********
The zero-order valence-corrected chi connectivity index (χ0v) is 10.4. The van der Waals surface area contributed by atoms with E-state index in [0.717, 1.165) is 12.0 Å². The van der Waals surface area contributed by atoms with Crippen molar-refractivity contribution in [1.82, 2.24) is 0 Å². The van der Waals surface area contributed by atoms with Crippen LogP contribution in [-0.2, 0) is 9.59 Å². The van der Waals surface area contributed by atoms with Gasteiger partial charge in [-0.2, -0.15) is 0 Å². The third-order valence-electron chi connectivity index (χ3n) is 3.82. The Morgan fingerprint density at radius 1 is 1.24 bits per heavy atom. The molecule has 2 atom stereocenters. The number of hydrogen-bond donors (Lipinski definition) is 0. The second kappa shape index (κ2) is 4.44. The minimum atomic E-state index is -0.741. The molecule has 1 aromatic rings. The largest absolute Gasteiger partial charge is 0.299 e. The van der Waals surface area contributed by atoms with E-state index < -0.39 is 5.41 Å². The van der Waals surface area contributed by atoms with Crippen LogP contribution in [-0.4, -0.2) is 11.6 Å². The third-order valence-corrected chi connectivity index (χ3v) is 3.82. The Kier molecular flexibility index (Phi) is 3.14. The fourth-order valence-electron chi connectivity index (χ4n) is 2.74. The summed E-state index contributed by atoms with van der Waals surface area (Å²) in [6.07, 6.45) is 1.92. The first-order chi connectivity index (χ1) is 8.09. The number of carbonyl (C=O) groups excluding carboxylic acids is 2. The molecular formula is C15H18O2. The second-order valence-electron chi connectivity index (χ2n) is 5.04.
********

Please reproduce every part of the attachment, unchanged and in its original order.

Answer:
The zero-order valence-corrected chi connectivity index (χ0v) is 10.4. The van der Waals surface area contributed by atoms with E-state index in [0.717, 1.165) is 12.0 Å². The van der Waals surface area contributed by atoms with Crippen molar-refractivity contribution in [1.82, 2.24) is 0 Å². The van der Waals surface area contributed by atoms with Crippen LogP contribution in [-0.2, 0) is 9.59 Å². The van der Waals surface area contributed by atoms with Gasteiger partial charge in [-0.2, -0.15) is 0 Å². The third-order valence-electron chi connectivity index (χ3n) is 3.82. The Morgan fingerprint density at radius 1 is 1.24 bits per heavy atom. The molecule has 2 atom stereocenters. The number of hydrogen-bond donors (Lipinski definition) is 0. The second kappa shape index (κ2) is 4.44. The minimum atomic E-state index is -0.741. The molecule has 1 aromatic rings. The largest absolute Gasteiger partial charge is 0.299 e. The van der Waals surface area contributed by atoms with E-state index < -0.39 is 5.41 Å². The van der Waals surface area contributed by atoms with Crippen LogP contribution in [-0.4, -0.2) is 11.6 Å². The third-order valence-corrected chi connectivity index (χ3v) is 3.82. The Kier molecular flexibility index (Phi) is 3.14. The fourth-order valence-electron chi connectivity index (χ4n) is 2.74. The summed E-state index contributed by atoms with van der Waals surface area (Å²) in [6.07, 6.45) is 1.92. The first-order chi connectivity index (χ1) is 8.09. The number of carbonyl (C=O) groups excluding carboxylic acids is 2. The molecular formula is C15H18O2. The second-order valence-electron chi connectivity index (χ2n) is 5.04.